Graphic: Flying Doctor lives up to its vision
When Liz’s eye started bleeding, she was afraid she would lose her sight.
Liz Durant is a registered nurse and has lived in Broken Hill for 11 years. She has worked all over Australia and has spent time in Darwin and Western Australia.
“It was when I was working a short contract in Kalgoorlie in 2003 and I saw the Flying Doctor plane on the landing strip on the Nullabor Plains, that I realised how important they were in reaching people in need in the remotest parts of the country,” Liz said.
Liz enjoys singing, walking her dog, drawing, and photography. Despite being born and bred in Sydney, Liz now calls herself a country girl and says she could never go back to living in the city.
“I love living in the bush because of the peace and quiet, the beautiful outdoors and the fact that there are fewer people,” Liz said.
For Liz, the hardest part of living in rural areas was the distance to travel and the cost of fuel to get to specialist care, which became an issue for Liz when she developed serious allergies.
“My immune system became overworked and I started having regular severe allergic reactions requiring adrenalin,” Liz said.
Liz started seeing a doctor who specialised in the diagnosis and treatment of allergies to try and get some relief from her regular flare-ups. The doctor trialled Liz on expensive medication to help her allergies, but unfortunately one of the side effects was an increased risk of developing blood clots.
“At the time I was working from home and found I was getting a bit of pain in my right eye, but I just put it down to being in front of the computer screen too long,” Liz recalled.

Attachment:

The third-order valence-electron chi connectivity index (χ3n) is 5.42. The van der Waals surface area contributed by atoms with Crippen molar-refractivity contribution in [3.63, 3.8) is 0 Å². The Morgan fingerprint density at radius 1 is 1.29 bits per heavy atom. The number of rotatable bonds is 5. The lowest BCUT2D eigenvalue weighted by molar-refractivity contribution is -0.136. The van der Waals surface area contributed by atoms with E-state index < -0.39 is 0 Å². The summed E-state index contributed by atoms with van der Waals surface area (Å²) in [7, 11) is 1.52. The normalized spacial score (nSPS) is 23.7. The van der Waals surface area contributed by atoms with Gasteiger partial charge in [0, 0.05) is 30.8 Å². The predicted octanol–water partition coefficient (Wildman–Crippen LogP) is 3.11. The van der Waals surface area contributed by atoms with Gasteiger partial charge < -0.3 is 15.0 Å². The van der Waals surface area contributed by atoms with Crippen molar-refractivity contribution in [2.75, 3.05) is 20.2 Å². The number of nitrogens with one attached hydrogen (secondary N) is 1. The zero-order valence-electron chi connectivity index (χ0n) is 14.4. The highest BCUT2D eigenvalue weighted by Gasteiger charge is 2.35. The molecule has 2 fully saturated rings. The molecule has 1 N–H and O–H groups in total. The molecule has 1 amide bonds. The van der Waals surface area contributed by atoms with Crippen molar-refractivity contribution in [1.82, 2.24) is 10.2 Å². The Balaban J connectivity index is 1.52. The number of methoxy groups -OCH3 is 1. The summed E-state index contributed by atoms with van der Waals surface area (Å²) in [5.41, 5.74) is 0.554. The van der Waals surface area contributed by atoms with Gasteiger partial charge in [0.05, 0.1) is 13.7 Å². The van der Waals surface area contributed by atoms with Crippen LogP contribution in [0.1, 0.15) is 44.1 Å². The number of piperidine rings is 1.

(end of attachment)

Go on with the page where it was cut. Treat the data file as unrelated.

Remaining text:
“I woke the next morning to find that the whole white of my right eye was bright red, every blood vessel had burst, and I was in excruciating pain.”
Liz got herself to Broken Hill hospital. Unfortunately, the fly-in-fly-out Ophthalmologist had left town the day before, and the doctor on duty was worried about Liz’s eye but couldn’t examine it properly.
“I couldn’t see out of my eye and the pain was getting worse, so he called the Royal Adelaide Hospital and made plans for me to go there as soon as possible. A call was made to request that the Flying Doctor transport me,” Liz said.
Liz remembers feeling embarrassed at the thought her case wasn’t serious enough for the Flying Doctor to be called, but she couldn’t drive in her condition and lived alone in Broken Hill with no way to get to Adelaide for treatment.
“The flight nurse and the pilot were lovely. My flight nurse assured me I wasn’t an inconvenience and that it was important I got to Adelaide to have my eye seen to,” Liz said.
Once Liz arrived in Adelaide the Ophthalmic Registrar on duty checked her eye and thankfully there were no blood clots. “The registrar said that the pain behind my eye was a form of severe migraine and the pain in my eye was from all the swollen blood vessels rubbing against my eyelid,” Liz said.
“I’ve supported the RFDS financially when I’m able to because I want to give back. It is such an important service in the outback,” Liz said.
“I never knew I’d ever need their help, but one day I did, even though I felt that I was being an inconvenience because I thought I only had a smaller medical issue. It’s not always possible to know how serious something like this could be until it is seen to. I am so appreciative to have had the Flying Doctor when I needed them.”
“A huge thank you to all the wonderful people who support the Flying Doctor, thank you for your donations and generosity,” Liz said.